Long gone are the days when then-Digg execs Kevin Rose and Jay Adelson would make joint appearances at tech industry conferences and giddily discuss a cluster of new features coming to the social-news site--as well as the fact that they were, invariably, looking to hire new employees.
On Monday, following a report in AllThingsD that publisher and Chief Revenue Officer Chas Edwards was bailing for a start-up, Pixazza, CEO Matt Williams e-mailed staffers to announce that "the burn rate is too high" at the company and that it would be laying off 25 of its 67 staffers, a total of 37 percent. At its peak--at the time of Adelson's departure--the number of employees was slightly over 100.
"We must significantly cut our expenses to achieve profitability in 2011," Williams wrote in the e-mail. "We've considered all of the possible options for reduction, from salaries to fixed costs."
Williams, a former Amazon executive, joined Digg as chief executive fewer than two months ago, following a major executive shake-up in which CEO Jay Adelson departed and was replaced temporarily by Rose. In the meantime, other prominent Digg employees started trickling out the door, a few heading to AOL and some to start-ups like SimpleGeo (co-founded by former employee Joe Stump) and Path. A month later, Digg laid off about 10 percent of its staff.
A product refocus is also imminent. At the time of the executive shake-up, Digg had also just rolled out "Version 4," a long-anticipated redesign that attempted to bring the service from fanboy favorite to potential mainstream hit. Suffice it to say that it hasn't been a smooth transition; to add insult to injury, rival Reddit, which sold to Wired Digital a few years ago, has experienced a renaissance of influence as its tech- and politics-savvy user base has moseyed its way into issues as varied as the medical marijuana legislation debate and hatching the initial idea for comedians Jon Stewart and Stephen Colbert to host mock political protests in Washington, D.C., before Election Day. (They're holding their joint rallies on Saturday.)
Of course, in the tech industry, it ain't over till it's over--just look at Apple, and rival PC-maker Michael Dell's now-infamous comment in 1997 that newly reinstated CEO Steve Jobs should "shut it down and give the money back to the shareholders." But it increasingly appears as though Digg won't follow that path, and that it's become a latter-day cautionary tale about too much faith in media hype.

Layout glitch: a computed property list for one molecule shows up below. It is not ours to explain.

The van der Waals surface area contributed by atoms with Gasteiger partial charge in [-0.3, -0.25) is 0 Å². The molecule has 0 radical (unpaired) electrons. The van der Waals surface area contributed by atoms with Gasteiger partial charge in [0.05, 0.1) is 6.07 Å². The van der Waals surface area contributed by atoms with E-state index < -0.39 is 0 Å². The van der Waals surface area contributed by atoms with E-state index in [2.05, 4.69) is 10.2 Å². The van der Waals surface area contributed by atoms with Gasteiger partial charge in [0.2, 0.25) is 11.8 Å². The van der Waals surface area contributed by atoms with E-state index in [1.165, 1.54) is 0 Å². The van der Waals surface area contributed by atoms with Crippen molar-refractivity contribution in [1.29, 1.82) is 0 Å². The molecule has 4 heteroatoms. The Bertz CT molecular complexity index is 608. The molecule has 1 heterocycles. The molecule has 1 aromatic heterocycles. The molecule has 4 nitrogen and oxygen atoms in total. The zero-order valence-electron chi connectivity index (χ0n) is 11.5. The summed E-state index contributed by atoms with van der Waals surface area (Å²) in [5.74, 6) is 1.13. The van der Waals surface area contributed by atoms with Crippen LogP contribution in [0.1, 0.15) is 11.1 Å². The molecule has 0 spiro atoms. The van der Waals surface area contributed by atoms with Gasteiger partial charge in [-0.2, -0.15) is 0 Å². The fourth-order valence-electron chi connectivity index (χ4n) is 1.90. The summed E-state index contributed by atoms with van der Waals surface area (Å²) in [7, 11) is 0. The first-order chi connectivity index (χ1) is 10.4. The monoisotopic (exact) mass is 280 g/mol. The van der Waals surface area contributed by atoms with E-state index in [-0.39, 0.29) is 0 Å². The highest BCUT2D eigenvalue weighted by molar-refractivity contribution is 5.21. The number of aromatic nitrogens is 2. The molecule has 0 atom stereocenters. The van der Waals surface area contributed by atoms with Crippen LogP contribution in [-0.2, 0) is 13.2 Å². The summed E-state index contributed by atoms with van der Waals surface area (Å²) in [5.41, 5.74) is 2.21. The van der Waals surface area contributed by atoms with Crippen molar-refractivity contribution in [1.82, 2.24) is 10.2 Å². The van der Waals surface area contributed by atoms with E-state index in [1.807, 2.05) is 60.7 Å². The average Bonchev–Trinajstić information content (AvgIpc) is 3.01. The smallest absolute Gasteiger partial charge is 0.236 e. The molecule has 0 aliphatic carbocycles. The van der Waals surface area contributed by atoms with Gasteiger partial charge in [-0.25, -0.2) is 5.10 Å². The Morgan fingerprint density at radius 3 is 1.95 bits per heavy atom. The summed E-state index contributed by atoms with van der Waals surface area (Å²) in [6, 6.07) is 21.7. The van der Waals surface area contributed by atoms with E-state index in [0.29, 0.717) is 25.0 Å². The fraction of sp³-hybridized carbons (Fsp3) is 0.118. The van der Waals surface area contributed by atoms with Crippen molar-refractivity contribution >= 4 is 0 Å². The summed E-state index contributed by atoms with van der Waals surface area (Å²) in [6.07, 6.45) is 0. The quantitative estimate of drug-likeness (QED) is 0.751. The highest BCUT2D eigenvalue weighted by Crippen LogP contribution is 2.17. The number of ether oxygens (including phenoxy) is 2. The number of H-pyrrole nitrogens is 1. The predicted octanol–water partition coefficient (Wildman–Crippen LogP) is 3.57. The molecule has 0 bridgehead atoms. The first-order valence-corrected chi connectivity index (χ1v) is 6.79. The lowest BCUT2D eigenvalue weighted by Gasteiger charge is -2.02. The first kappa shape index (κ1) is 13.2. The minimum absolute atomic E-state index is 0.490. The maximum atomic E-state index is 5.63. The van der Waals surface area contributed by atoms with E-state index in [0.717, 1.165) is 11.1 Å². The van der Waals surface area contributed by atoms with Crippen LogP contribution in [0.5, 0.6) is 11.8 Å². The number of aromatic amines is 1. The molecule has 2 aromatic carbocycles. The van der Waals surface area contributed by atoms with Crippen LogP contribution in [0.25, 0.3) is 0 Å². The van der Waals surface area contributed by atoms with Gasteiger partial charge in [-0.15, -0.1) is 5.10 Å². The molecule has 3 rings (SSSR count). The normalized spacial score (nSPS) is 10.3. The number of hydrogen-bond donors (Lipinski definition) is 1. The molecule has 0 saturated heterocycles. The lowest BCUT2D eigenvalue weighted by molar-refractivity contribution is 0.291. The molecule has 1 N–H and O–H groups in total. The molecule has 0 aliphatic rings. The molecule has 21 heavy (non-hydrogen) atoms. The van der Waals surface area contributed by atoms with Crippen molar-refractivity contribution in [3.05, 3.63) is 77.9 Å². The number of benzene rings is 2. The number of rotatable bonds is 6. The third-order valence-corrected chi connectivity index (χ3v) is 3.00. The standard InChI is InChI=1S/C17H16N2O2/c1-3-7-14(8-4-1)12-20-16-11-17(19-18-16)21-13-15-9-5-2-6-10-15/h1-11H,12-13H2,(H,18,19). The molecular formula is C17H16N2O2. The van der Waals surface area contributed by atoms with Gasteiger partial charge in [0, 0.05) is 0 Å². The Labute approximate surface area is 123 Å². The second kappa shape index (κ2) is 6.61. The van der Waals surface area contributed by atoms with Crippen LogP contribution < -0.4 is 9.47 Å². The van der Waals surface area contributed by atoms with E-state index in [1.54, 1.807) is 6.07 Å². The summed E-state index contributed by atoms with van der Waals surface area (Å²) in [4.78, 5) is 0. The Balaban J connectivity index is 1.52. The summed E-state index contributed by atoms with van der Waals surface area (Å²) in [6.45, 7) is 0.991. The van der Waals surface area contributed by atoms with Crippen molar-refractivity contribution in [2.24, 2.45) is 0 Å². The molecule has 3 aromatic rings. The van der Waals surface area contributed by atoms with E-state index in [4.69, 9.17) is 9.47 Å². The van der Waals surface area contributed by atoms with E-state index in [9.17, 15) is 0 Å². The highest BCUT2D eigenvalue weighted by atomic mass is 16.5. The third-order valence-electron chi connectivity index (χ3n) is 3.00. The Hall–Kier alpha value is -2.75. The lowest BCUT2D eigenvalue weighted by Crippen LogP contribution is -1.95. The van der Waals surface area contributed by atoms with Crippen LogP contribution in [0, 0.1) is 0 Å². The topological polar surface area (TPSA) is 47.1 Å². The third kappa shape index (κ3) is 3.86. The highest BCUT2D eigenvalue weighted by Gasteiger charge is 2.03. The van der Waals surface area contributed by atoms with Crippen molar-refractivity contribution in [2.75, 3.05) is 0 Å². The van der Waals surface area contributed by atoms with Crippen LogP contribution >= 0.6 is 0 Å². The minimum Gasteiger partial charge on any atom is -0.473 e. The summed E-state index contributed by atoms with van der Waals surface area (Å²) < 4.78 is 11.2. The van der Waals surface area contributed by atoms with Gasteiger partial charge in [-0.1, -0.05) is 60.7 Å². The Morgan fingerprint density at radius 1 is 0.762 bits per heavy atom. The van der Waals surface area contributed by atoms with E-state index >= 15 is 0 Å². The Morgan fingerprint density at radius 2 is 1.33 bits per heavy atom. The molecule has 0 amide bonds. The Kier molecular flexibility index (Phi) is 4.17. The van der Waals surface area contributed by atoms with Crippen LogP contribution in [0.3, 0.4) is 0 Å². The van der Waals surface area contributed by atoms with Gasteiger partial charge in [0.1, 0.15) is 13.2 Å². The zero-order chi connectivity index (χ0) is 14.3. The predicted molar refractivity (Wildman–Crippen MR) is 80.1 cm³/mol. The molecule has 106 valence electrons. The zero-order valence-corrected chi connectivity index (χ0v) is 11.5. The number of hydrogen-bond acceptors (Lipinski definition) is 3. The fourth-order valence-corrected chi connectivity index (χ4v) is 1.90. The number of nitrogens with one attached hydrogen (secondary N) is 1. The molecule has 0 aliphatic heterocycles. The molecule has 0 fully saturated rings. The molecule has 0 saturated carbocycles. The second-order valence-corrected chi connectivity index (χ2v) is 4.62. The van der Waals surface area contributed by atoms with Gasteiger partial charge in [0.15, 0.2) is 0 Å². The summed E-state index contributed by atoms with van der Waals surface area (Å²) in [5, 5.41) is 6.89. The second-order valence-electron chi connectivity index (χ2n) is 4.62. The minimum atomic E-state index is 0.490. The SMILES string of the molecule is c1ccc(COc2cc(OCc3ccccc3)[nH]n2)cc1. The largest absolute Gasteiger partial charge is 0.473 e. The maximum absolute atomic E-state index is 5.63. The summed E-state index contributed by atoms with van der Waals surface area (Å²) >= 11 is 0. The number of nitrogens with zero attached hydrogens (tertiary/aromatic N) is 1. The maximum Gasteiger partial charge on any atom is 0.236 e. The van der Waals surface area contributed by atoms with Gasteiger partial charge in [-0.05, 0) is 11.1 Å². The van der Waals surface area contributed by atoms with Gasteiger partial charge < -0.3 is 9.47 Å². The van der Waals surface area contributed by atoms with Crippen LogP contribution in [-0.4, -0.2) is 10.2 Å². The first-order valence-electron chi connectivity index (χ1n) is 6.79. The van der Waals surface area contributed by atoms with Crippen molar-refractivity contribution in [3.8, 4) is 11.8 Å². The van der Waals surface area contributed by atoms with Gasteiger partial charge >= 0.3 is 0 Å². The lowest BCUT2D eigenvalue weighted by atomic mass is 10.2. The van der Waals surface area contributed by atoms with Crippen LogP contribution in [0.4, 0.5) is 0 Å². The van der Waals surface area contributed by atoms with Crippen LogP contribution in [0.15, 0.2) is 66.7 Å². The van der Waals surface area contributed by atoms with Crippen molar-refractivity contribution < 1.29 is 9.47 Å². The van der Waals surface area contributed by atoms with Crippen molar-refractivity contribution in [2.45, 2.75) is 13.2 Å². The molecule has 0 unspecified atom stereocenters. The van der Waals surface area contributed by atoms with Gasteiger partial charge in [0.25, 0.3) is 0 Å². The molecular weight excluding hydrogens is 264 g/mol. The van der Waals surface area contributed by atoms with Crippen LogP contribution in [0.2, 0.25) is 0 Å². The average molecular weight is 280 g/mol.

In mid-2006, a BusinessWeek cover story featuring a grinning Kevin Rose pointed out that Digg was the 24th-most-trafficked Web site in the U.S., ahead of Fox News and approaching The New York Times. AOL and Yahoo were scrambling to copy its social-news model, the breathless article recounted. Over the next year and a half, the rumors began to show up. Al Gore's Current Media had wanted Digg and was willing to pay $100 million; Rose turned the offer down. News Corp. was a reported suitor as well. A deal with Google was reportedly almost completed before talks fell apart.
But the BusinessWeek article from 2006 concluded, almost prophetically: "Wannabes be warned: As nearly everyone found out six years ago (in the dot-com bust), the fall from rock star to pariah can be just as quick--and not nearly as much fun."
Rose is now an active angel investor, and industry recognition of Digg employee talent is evident in the number of companies that have been eager to scoop them up. So they're hardly pariahs--but at this point few can deny that the company was badly mismanaged over the years, and that one attempt after another has been unable to get it back on its feet.
This post was expanded at 12:36 p.m. PT.